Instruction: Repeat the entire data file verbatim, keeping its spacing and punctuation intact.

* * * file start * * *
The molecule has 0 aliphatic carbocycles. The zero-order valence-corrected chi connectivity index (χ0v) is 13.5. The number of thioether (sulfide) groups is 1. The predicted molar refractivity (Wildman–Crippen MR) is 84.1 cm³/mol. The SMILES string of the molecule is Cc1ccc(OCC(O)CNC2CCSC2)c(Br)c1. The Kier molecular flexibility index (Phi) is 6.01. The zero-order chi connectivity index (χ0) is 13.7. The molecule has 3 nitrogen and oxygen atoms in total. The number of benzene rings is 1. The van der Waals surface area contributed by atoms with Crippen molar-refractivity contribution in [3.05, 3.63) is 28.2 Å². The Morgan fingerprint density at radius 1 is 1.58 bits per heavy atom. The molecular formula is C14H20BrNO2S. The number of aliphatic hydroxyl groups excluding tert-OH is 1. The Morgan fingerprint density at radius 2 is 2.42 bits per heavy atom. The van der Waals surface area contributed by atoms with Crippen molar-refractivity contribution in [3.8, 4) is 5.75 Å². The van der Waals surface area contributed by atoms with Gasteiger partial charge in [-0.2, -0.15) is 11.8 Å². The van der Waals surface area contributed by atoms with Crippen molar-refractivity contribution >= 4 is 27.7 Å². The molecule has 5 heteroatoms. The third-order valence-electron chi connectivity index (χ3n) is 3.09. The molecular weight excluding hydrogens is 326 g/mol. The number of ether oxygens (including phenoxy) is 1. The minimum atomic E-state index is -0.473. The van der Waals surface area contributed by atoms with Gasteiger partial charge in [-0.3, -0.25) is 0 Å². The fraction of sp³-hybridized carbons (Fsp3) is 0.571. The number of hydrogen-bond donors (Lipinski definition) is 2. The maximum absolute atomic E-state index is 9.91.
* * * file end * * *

The molecule has 0 aliphatic carbocycles. The zero-order valence-corrected chi connectivity index (χ0v) is 13.5. The number of thioether (sulfide) groups is 1. The predicted molar refractivity (Wildman–Crippen MR) is 84.1 cm³/mol. The SMILES string of the molecule is Cc1ccc(OCC(O)CNC2CCSC2)c(Br)c1. The Kier molecular flexibility index (Phi) is 6.01. The zero-order chi connectivity index (χ0) is 13.7. The molecule has 3 nitrogen and oxygen atoms in total. The number of benzene rings is 1. The van der Waals surface area contributed by atoms with Crippen molar-refractivity contribution in [3.05, 3.63) is 28.2 Å². The Morgan fingerprint density at radius 1 is 1.58 bits per heavy atom. The molecular formula is C14H20BrNO2S. The number of aliphatic hydroxyl groups excluding tert-OH is 1. The Morgan fingerprint density at radius 2 is 2.42 bits per heavy atom. The van der Waals surface area contributed by atoms with Crippen molar-refractivity contribution in [3.8, 4) is 5.75 Å². The van der Waals surface area contributed by atoms with Gasteiger partial charge in [-0.2, -0.15) is 11.8 Å². The van der Waals surface area contributed by atoms with Crippen molar-refractivity contribution >= 4 is 27.7 Å². The molecule has 5 heteroatoms. The third-order valence-electron chi connectivity index (χ3n) is 3.09. The molecular weight excluding hydrogens is 326 g/mol. The number of ether oxygens (including phenoxy) is 1. The minimum atomic E-state index is -0.473. The van der Waals surface area contributed by atoms with Gasteiger partial charge in [-0.3, -0.25) is 0 Å². The fraction of sp³-hybridized carbons (Fsp3) is 0.571. The number of hydrogen-bond donors (Lipinski definition) is 2. The maximum absolute atomic E-state index is 9.91.